A third area to point out is the general drive to a more sustainable approach to manufacturing which is driven in large part by consumer expectations. Thus, product design, the materials and disposal associated with a product, is being scrutinised more and more by consumers and that ripples upstream towards the manufacturers as well as supply chains of the world. That is to say, the way we are producing as well as what we are producing is quickly becoming more and more important. So, the digitalisation of manufacturing supply chains that drives out waste has a direct positive impact on the ability to contribute to sustainability on several levels.

Q: What sort of challenges have MTEK been facing during this pandemic period?
A: While we have been challenged to figure out a new way to work as many others have, MTEK has largely been impacted in a positive way in that we see the desire to adopt our digital solutions in the industry has increased immensely. That demand has been pulled forward.

Q: How do you overcome the challenges?
A: This has meant that we’ve been able to grow globally with our clients as they seek to digitise their operations and supply chains to address the issues we’ve already discussed and to become as efficient as possible in a high demand market.  We think the digital transformation journey within the industry is just beginning and so are thankful to be in a position to help drive it. 

Q: How does technology ensure a resilient manufacturing industry during a prolonged challenging economic period?
A: Obviously, one of the key things in manufacturing is maintaining efficiency and throughput (the amount of a product or service that a company can produce and deliver to a client within a specified period of time) to match demand.  Anything that creates and imbalance in that equation must be addressed.

Q: What role does technology play in MTEK’s success as well as longevity?
A: What technologies like ours do is increase efficiencies considerably by identifying otherwise invisible factors that slow processes and throughput. Gaining efficiencies allows a manufacturer to mitigate the downside issues associated with uncertain finished goods demand as well as safeguards limiting labour as a result of COVID-19 health and safety concerns for production teams.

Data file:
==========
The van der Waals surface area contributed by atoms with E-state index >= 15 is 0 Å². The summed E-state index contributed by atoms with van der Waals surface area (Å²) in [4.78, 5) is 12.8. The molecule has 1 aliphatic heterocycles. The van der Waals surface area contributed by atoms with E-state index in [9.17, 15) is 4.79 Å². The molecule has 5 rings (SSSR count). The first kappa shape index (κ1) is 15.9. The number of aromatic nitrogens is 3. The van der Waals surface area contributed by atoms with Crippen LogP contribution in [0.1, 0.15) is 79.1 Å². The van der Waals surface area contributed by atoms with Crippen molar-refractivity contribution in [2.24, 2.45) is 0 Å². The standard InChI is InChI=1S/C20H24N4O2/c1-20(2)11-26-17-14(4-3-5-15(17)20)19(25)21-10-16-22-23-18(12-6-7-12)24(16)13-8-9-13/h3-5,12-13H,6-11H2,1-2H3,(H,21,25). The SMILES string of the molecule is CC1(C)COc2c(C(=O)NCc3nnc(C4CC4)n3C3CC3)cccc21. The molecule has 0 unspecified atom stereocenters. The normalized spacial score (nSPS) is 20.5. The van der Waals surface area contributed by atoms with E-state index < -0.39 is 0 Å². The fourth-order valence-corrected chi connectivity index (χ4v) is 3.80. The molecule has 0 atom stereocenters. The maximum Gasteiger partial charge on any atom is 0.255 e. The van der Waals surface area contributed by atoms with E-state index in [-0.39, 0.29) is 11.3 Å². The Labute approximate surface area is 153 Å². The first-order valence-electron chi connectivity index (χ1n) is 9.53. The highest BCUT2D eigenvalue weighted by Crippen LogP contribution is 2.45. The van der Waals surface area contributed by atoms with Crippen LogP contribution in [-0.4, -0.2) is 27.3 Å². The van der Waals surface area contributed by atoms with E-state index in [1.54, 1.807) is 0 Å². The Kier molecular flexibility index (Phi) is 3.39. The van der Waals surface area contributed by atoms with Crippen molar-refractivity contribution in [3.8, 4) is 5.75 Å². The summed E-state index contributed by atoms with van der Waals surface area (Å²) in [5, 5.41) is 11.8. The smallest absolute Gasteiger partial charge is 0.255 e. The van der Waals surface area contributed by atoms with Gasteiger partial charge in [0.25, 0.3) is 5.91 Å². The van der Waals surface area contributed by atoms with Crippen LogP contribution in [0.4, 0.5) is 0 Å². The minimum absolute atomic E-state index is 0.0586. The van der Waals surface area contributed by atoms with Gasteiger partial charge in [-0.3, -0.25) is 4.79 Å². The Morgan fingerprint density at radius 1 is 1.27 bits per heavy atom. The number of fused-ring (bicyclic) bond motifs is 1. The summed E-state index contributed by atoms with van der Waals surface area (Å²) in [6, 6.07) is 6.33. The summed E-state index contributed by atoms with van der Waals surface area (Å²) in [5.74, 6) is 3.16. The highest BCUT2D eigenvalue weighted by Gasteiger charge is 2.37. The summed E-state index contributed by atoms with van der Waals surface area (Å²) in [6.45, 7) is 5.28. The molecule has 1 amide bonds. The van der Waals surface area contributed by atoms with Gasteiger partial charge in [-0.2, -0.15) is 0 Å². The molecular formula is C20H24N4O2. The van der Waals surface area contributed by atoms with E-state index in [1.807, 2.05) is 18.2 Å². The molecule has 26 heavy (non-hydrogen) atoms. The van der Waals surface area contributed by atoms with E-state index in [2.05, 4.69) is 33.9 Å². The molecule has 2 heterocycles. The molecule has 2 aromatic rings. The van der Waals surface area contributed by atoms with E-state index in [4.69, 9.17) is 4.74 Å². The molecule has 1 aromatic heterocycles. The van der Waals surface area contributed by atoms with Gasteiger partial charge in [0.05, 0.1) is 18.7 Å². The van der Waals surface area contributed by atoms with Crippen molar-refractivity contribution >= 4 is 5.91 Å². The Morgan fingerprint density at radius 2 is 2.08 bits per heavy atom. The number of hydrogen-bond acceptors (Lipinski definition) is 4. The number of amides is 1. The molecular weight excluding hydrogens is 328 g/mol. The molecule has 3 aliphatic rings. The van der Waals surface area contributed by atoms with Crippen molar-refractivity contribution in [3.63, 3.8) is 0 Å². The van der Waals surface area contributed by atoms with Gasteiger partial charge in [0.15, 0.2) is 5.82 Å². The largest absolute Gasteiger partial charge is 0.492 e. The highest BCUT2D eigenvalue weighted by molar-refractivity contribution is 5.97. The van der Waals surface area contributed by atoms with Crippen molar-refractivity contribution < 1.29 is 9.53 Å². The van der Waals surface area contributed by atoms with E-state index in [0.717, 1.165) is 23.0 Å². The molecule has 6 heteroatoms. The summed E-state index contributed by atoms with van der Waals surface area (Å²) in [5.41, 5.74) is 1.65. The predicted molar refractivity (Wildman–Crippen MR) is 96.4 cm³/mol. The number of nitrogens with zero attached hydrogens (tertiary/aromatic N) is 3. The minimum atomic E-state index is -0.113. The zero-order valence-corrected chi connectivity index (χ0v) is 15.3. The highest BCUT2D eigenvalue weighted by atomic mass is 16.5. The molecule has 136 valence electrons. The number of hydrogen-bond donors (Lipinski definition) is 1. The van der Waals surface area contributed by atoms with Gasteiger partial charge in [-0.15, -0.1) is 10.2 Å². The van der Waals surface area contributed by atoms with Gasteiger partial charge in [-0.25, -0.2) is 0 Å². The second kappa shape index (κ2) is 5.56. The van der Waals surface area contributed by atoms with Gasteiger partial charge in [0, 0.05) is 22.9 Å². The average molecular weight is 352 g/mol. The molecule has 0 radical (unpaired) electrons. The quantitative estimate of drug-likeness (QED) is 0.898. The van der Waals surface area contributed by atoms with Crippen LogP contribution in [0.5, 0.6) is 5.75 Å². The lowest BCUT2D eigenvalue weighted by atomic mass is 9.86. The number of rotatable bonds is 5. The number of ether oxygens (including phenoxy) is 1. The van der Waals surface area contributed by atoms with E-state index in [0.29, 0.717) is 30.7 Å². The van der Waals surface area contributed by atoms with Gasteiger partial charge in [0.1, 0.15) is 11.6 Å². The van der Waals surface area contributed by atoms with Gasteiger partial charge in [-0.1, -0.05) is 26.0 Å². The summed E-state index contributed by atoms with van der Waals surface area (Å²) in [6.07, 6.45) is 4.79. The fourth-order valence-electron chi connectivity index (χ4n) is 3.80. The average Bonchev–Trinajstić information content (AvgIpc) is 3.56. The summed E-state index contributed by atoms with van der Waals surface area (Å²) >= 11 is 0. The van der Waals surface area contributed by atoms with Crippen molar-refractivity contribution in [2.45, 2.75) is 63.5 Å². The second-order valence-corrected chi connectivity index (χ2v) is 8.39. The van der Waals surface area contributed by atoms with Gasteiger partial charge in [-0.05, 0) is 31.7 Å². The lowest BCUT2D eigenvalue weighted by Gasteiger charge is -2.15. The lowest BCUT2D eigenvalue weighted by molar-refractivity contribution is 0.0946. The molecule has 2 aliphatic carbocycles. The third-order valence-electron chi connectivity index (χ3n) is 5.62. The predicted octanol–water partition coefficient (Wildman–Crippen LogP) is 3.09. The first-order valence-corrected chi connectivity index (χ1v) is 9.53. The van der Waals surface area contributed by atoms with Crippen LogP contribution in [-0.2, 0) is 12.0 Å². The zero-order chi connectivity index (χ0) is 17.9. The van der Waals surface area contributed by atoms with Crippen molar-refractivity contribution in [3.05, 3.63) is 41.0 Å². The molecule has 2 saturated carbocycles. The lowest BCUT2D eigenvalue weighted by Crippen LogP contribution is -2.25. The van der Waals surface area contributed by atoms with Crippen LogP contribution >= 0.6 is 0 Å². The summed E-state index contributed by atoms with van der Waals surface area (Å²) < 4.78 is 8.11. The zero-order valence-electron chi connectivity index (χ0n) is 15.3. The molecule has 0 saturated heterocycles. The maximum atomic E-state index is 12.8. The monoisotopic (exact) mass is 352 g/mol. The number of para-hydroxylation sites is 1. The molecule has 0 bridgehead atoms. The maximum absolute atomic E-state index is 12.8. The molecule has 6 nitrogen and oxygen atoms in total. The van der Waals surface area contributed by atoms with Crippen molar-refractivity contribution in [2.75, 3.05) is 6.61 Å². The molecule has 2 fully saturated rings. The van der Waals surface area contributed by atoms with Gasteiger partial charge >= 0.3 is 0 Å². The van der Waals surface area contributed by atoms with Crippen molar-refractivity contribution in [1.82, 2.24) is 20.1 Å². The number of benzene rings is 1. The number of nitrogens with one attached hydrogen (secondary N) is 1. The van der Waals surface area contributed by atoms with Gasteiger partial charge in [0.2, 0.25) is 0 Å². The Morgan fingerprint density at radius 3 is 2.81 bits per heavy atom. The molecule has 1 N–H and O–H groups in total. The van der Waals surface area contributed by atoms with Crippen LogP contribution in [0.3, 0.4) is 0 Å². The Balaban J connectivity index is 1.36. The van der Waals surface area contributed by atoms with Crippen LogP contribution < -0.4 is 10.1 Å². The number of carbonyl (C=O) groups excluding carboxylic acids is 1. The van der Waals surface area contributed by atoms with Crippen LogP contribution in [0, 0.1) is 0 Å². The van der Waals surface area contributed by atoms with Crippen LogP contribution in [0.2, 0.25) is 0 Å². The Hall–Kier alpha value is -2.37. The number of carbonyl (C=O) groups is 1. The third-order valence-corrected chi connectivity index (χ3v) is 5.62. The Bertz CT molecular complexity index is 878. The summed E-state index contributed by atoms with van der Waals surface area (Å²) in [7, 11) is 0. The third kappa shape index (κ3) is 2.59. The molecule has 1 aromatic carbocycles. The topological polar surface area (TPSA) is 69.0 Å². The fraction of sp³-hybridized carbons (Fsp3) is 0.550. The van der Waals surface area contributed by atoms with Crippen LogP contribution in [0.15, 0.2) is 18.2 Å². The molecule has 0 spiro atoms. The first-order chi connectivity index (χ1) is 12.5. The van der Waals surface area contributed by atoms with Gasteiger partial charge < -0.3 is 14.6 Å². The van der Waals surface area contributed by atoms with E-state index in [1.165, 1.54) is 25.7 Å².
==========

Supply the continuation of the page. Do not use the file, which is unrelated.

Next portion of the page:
Q: What are your three advice for manufacturers struggling to survive an economic crisis?
A: One, digitalisation of the myriad information streams the operation both has and can have will help bring an order of magnitude increase to the efficiency work your team strives to deliver. Two, full digitalisation of this information not only drives day to day efficiencies but also gives a level of insurance against exceptions to the work stream. For instance, during product recalls, it saves thousands of man hours. Three, employing next level analytics will help plant management mitigate workflow, labour and throughput. These are challenges current systems and processes simply can’t identify or anticipate.

Q: What can we expect from you during your WIEF POWERTALK session on building a resilient manufacturing industry?
A: A much better understanding of the power of next generation Factory Intelligence Systems and how they can be the saving grace to a manufacturing world reeling from turbulent times. 

Register now to attend the WIEF-SIDC POWERTALK Post-pandemic Economic Landscape: Building Resilient Industries. The virtual session is happening on 7 April 2021 at 3pm (MYT). It’s MYR 371 nett per person and eligible for 5 CPE points.

Main photo by Clayton Cardinalli on Unsplash.

16 Mar 2021
Last modified: 16 Mar 2021